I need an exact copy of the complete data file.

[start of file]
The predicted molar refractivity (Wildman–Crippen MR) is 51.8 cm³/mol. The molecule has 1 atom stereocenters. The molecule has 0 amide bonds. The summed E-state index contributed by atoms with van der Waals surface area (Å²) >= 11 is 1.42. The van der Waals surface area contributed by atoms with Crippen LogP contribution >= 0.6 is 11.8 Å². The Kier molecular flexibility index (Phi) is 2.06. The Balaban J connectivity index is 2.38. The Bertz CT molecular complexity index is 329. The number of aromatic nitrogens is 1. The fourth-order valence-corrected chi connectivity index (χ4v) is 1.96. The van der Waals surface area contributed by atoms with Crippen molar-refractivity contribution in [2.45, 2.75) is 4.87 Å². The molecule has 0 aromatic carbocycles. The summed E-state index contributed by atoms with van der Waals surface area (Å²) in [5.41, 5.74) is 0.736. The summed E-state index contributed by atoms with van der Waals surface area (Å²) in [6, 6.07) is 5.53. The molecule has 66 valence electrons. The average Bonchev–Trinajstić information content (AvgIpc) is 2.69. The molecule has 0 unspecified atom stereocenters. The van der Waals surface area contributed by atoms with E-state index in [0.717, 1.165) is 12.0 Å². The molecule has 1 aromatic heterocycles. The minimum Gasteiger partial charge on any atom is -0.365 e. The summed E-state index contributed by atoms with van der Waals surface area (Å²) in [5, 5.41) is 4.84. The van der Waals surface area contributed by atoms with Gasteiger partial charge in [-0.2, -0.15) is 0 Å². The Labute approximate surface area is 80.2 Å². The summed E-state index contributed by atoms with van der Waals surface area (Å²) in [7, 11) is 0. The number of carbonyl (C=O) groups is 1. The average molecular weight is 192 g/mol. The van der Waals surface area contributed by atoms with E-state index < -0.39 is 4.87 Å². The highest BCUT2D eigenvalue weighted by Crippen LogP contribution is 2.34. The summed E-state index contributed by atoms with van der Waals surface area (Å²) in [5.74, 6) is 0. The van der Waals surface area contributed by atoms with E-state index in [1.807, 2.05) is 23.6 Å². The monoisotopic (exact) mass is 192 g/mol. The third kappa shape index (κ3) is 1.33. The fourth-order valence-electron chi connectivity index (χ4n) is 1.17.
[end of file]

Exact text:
The predicted molar refractivity (Wildman–Crippen MR) is 51.8 cm³/mol. The molecule has 1 atom stereocenters. The molecule has 0 amide bonds. The summed E-state index contributed by atoms with van der Waals surface area (Å²) >= 11 is 1.42. The van der Waals surface area contributed by atoms with Crippen LogP contribution >= 0.6 is 11.8 Å². The Kier molecular flexibility index (Phi) is 2.06. The Balaban J connectivity index is 2.38. The Bertz CT molecular complexity index is 329. The number of aromatic nitrogens is 1. The fourth-order valence-corrected chi connectivity index (χ4v) is 1.96. The van der Waals surface area contributed by atoms with Crippen molar-refractivity contribution in [2.45, 2.75) is 4.87 Å². The molecule has 0 aromatic carbocycles. The summed E-state index contributed by atoms with van der Waals surface area (Å²) in [5.41, 5.74) is 0.736. The summed E-state index contributed by atoms with van der Waals surface area (Å²) in [6, 6.07) is 5.53. The molecule has 66 valence electrons. The average Bonchev–Trinajstić information content (AvgIpc) is 2.69. The molecule has 0 unspecified atom stereocenters. The van der Waals surface area contributed by atoms with E-state index in [0.717, 1.165) is 12.0 Å². The molecule has 1 aromatic heterocycles. The minimum Gasteiger partial charge on any atom is -0.365 e. The summed E-state index contributed by atoms with van der Waals surface area (Å²) in [5, 5.41) is 4.84. The van der Waals surface area contributed by atoms with Gasteiger partial charge in [-0.2, -0.15) is 0 Å². The Labute approximate surface area is 80.2 Å². The summed E-state index contributed by atoms with van der Waals surface area (Å²) in [7, 11) is 0. The number of carbonyl (C=O) groups is 1. The average molecular weight is 192 g/mol. The van der Waals surface area contributed by atoms with E-state index < -0.39 is 4.87 Å². The highest BCUT2D eigenvalue weighted by Crippen LogP contribution is 2.34. The summed E-state index contributed by atoms with van der Waals surface area (Å²) in [5.74, 6) is 0. The van der Waals surface area contributed by atoms with E-state index in [1.807, 2.05) is 23.6 Å². The monoisotopic (exact) mass is 192 g/mol. The third kappa shape index (κ3) is 1.33. The fourth-order valence-electron chi connectivity index (χ4n) is 1.17.